I went out for sushi with a friend. She’s the kind of friend I love talking with and who always leaves me feeling encouraged. During this particular conversation, I noticed something interesting:
Whenever she’d say, “I know I should…,” what followed would sound spiritual and “Christian”—like things I grew up hearing at church. But strangely, it wouldn’t sound like anything I’ve read about Jesus’ life in the Gospels. And when she’d apologetically say, “But I decided to…,” I’d be reminded of passages throughout Scripture and I’d see parallels between her life choices and the life Jesus modeled for us.
My friend is following Jesus. And in order to do that, she has to reject the patterns of this world—including ways the Church has adopted and spiritualized these patterns.
Isn’t that weird? At least, shouldn’t it be? And shouldn’t this be cause for alarm?
We’re followers / disciples / apprentices of Jesus. Whatever terminology you like to use, we’re to strive to look more and more like Him. But sometimes we confuse the way of Jesus with church culture. Church culture doesn’t always look and sound like Jesus. In fact, sometimes it’s conforming to church culture that prevents us from becoming more like Jesus. (What a brilliant way for the enemy to keep the Church from actually living like the Body of Christ! “Make it sound spiritual and put Jesus’ name on it, then they’ll accept it without question!”)
I want my heart to be aligned with Jesus’ heart, to look and sound like Him, to reflect Him every way I can. Unfortunately, that means there are times when I must make choices that go against the culture of the Church (or at least the American Church). And that means people who know church culture better than actual Jesus will accuse me of things that sound a lot like the things Jesus was accused of.
• What if we accepted Jesus’ invitation to learn from Him, diving deep into Scripture with humility in the fact that we don’t always get everything right and we still have more to learn?
• What if we investigated whether or not each supposed truth we label “biblical” is actually in the Bible and in alignment with the heart of God?
• What if we chose to follow Jesus—actually follow the words He spoke and the way He lived as it’s revealed in Scripture rather than what some people or our church culture tells us is “biblical”?
So here’s my challenge to you: The next time you find yourself thinking, “I feel like as a Christian I should…,” ask these two questions:
1. Does this thing I feel I should believe/think/do/be resemble what Jesus lived and taught? (If you can’t find it in Jesus’ life and teachings or anywhere else in Scripture, that’s a big red flag. So be specific. Where is it in Scripture? And if you find a verse, zoom out and look at the context of the chapter, book, and whole of Scripture. Is that really what that passage is saying? Or has it been misunderstood or taken out of context?)
2. What is the Spirit saying to me? Could it be that what the Spirit is saying to me contradicts something I’ve been taught but is actually in alignment with the way of Jesus as revealed in Scripture?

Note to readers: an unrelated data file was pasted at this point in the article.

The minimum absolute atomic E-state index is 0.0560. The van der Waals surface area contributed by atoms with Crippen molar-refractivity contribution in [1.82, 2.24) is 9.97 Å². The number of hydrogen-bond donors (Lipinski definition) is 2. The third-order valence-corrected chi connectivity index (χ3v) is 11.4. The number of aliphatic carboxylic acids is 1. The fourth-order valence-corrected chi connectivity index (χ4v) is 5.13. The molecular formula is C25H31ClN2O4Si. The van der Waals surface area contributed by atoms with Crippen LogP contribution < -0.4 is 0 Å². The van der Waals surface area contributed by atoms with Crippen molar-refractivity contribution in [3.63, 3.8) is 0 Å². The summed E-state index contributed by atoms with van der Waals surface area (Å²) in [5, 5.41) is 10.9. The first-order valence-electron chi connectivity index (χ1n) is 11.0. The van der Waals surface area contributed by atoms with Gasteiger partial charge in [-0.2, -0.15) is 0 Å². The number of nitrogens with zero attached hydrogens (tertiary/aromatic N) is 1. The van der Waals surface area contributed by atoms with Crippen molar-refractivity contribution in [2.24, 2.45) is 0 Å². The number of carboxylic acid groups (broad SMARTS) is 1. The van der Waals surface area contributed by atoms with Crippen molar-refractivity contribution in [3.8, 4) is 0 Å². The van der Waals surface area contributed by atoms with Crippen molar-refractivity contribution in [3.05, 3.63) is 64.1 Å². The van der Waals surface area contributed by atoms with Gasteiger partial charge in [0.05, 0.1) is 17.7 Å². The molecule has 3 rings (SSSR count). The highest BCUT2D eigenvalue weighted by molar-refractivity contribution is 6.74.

One more thing: Live this out in community. Find people who will ask these questions with you, lovingly call you out when you don’t live them, and aggressively encourage you when you do.
Each year I pray for God to give me a word. A word to internalize, grow into, and live out. A word that can bring me focus as I navigate the challenges the year will bring. What was the word God gave me for 2020? Prophesy.
Seriously, God? It seemed too weird. Growing up in the 80s and 90s, I saw a lot of false prophets and predictions. (Anyone remember all the prophesies about how the world would end and Jesus would come back at Y2K?) Even though I believe some prophets and prophecies are real and biblical, I’ve seen enough falsehood, abuses of Scripture, and weirdness to have a skeptical view of people who proclaim themselves to be prophets or to have “a word from the Lord.” And let’s not forget the fact that the Bible has some harsh words for false prophets!
“But the prophet who presumes to speak a message in my name that I have not commanded him to speak, or who speaks in the name of other gods — that prophet must die.’ You may say to yourself, ‘How can we recognize a message the Lord has not spoken?’ When a prophet speaks in the Lord’s name, and the message does not come true or is not fulfilled, that is a message the Lord has not spoken. The prophet has spoken it presumptuously. Do not be afraid of him.”
Suffice it to say, when I sensed God speaking the word “prophesy” to me, I said, “Thanks, God, but no thanks! Can you give me a different word? One that isn’t so weird or scary?”
God didn’t answer this last request. He didn’t need to; He knew what I would need. More than that, He knew how this year would unfold and that the people in my sphere of influence would need a prophetic voice. So He continued to whisper the same word in my heart again and again. And He pointed me to a passage of Scripture that felt like fire every time I came across it. Sermons, books, wherever I looked—it felt like I couldn’t get away from it!
“Pursue love and desire spiritual gifts, and especially that you may prophesy. For the person who speaks in a tongue is not speaking to people but to God, since no one understands him; he speaks mysteries in the Spirit. On the other hand, the person who prophesies speaks to people for their strengthening, encouragement, and consolation. The person who speaks in a tongue builds himself up, but the one who prophesies builds up the church. I wish all of you spoke in tongues, but even more that you prophesied. The person who prophesies is greater than the person who speaks in tongues, unless he interprets so that the church may be built up.”
“Pursue love and desire spiritual gifts, and especially that you may prophesy.”
In my resisting, God was relentless. (That’s one of the ways I know I’m not just making stuff up and God’s really speaking to me.) I came to a point where I couldn’t shake His voice—I didn’t want to—and I gave in. My giving in to God was part reluctance, but bigger part expectation that God knew what He was doing and had something in store.